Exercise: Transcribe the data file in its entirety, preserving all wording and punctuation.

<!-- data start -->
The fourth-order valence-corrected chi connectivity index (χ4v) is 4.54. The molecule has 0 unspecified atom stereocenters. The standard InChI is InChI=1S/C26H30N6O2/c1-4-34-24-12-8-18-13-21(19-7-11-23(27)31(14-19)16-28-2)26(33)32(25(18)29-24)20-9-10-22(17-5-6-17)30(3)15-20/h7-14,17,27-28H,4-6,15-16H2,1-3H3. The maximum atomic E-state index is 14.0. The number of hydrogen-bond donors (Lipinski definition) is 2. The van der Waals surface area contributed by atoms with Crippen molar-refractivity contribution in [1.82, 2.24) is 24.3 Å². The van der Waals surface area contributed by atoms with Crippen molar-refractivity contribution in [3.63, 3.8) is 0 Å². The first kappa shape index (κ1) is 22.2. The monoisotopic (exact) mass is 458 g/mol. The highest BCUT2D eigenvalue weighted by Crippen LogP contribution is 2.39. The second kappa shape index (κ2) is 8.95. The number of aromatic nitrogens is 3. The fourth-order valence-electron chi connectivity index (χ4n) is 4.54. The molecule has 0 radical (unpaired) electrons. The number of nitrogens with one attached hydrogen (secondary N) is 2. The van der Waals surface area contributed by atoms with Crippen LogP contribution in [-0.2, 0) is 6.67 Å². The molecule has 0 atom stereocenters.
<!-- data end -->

The fourth-order valence-corrected chi connectivity index (χ4v) is 4.54. The molecule has 0 unspecified atom stereocenters. The standard InChI is InChI=1S/C26H30N6O2/c1-4-34-24-12-8-18-13-21(19-7-11-23(27)31(14-19)16-28-2)26(33)32(25(18)29-24)20-9-10-22(17-5-6-17)30(3)15-20/h7-14,17,27-28H,4-6,15-16H2,1-3H3. The maximum atomic E-state index is 14.0. The number of hydrogen-bond donors (Lipinski definition) is 2. The van der Waals surface area contributed by atoms with Crippen molar-refractivity contribution in [1.82, 2.24) is 24.3 Å². The van der Waals surface area contributed by atoms with Crippen molar-refractivity contribution in [3.63, 3.8) is 0 Å². The first kappa shape index (κ1) is 22.2. The monoisotopic (exact) mass is 458 g/mol. The highest BCUT2D eigenvalue weighted by Crippen LogP contribution is 2.39. The second kappa shape index (κ2) is 8.95. The number of aromatic nitrogens is 3. The fourth-order valence-electron chi connectivity index (χ4n) is 4.54. The molecule has 0 radical (unpaired) electrons. The number of nitrogens with one attached hydrogen (secondary N) is 2. The van der Waals surface area contributed by atoms with Crippen LogP contribution in [-0.2, 0) is 6.67 Å². The molecule has 0 atom stereocenters.